How to make behaviour change a habit
Today, we take a look at their advice on how to make behaviour change a habit so it becomes part of you and not something you have to consciously think about, from the authors of Fair Talk: Three steps to powerful feedback, Angela Lane and Sergey Gorbatov.
So you believe we are capable of growth. How do you intentionally make it happen?
In his best-selling book The Power of Habit, Charles Duhigg defined habits as the choices that all of us deliberately make at some point and the stop thinking about but continue doing, often every day. The words that stand out here are:
- Choices: If we do something at will, then itâ€™s up to us if we want to create or change a good, or a bad habit.
- Deliberately: Habits are not created on a whim but by our conscious actions.
- Stop thinking: As actions become automatic, we become unaware of what we are doing â€“ that is, we no longer monitor or see our behaviourâ€¦ while others do.
- Every Day: The impact of uncontrolled actions is so significant that, according to studies by researchers at Duke University, up to 40% of our daily actions are not decisions. They are habits. As much as we want to think of ourselves as rational and in control, we are creatures of habit.
Habits may have a bad rep. â€śThis is habitual of himâ€ť or â€śShe has this old habit ofâ€¦â€ť But, in fact, habits can be a force for good. Letâ€™s imagine that you want to get into a habit of giving feedback. What do you do?
According to research, the behaviour will be performed when:
- It is possible â€“ giving feedback is totally possible
- It is remembered at the moment â€“ hmmmâ€¦ you may need a reminder;
- The preference for its performance is higher than that for any competing behaviour â€“ what would you possibly want to do instead of giving feedback?
This is a powerful framework that can help us understand how we can build productive habits in ourselves and in our team members.
- Is It Possible?
People learn best through experience or practice. To make experience possible, it must be specific and small. The good thing about this is that you can practise them. Geoff Colvin talks about the concept of deliberate practice to make acquiring new skills possible. Deliberate practice is something that (1) is specific to practising the skill that you want to acquire, (2) is repetitive, (3) you can get instant feedback on and (4) is not much fun â€“ because if it were, you would probably have the habit already!
- Is it Remembered In The Moment?
The strength of a habit will decrease over time. Unless you practise. Associate new behaviours with hints and reminders â€“ those are the situational cues that you create for yourself. In his book Triggers, executive coach Marshall Goldsmith talks about creating reminders and routines that help you stay on track of meaningful behavioural change. He uses the example of a speed-check display. Those happy faces that appear o screen when you drive at or below the permitted speed limit â€“ they actually increase good driving behaviours by 30-60%.
- Is It Preferable?
Duhigg talks about the cue-routine-reward loop by which new habits are formed; when we receive a cue or trigger it stimulates a set of behaviours of a routine and the rewards that follow provide the incentive to repeat this cycle whenever a similar cue is received. We already have established that practising new skills might not be fun, so you have to ensure that the reward is present.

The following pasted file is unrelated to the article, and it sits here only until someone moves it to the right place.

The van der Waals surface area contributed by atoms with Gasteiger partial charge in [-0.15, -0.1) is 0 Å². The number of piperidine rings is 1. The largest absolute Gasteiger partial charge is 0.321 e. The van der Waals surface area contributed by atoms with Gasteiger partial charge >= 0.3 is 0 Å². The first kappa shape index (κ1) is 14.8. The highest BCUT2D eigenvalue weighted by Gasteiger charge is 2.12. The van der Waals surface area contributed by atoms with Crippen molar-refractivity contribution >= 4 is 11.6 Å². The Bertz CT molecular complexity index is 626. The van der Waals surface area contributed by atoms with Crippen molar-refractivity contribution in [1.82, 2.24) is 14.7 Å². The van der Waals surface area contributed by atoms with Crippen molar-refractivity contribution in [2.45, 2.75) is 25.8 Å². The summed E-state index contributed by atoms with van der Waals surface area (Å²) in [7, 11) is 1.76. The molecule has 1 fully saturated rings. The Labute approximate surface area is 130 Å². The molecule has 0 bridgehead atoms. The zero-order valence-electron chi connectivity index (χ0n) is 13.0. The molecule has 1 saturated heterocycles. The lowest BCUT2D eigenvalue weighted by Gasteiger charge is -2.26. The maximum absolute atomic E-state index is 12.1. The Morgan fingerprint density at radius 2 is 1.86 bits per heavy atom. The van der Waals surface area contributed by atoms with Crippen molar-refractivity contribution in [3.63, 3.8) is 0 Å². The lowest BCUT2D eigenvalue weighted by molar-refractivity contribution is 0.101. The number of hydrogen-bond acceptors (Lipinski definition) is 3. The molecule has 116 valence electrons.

Letâ€™s use you, and the behaviour of giving feedback, as our example. Letâ€™s say you see a cue, the poor behaviour of one of your team members. It is negatively impacting their performance and relationship with others. You could do anything. That is an alternative. But instead, this cue triggers your feedback routine. You give FairTalk feedback. And the reward is immediate! You fair. Your direct report is sincerely thankful and highly motivated to improve, Your leadership credibility soars.
Biologically we are wired to change. We form new synapses when we try new behaviours and reinforce new neural pathways through deliberate practice. A behaviour is performed (practised) when it is possible, remembered in the moment and preferred over the alternatives. Mindset matters greatly for behavioural change to be effective. Those who adopt a growth mindset are more successful at work and in life.
About the book
The rating economy is here â€“ it is time to get onboard with feedback
- Authoritative and informativeâ€“based on a combination of academic research and observations of real-life managers.
- Practical approachto performance management.
- Learn how to develop a feedback culture in your business.
- A new book challenging how we think about feedback.
Employees around the world are deprived of honest objective feedback, and the higher you go in the organisation, the less feedback you are going to get. Researchers confirmed that the fewer facetime employees have with their managers, the more impact seeking and receiving feedback will have on their performance.
Gorbatov and Lane propose a simple, systematic approach to giving fair and honest feedback, in ways that improve performance and prove that, if done properly, feedback simultaneously improves performance while engaging and developing employees.
About the authors
Angela Lane and Sergey Gorbatov work and write about the complex science of human performance while making it simple. Leveraging Fortune 500 experience gained across four continents, they equip leaders with practical tools for success.
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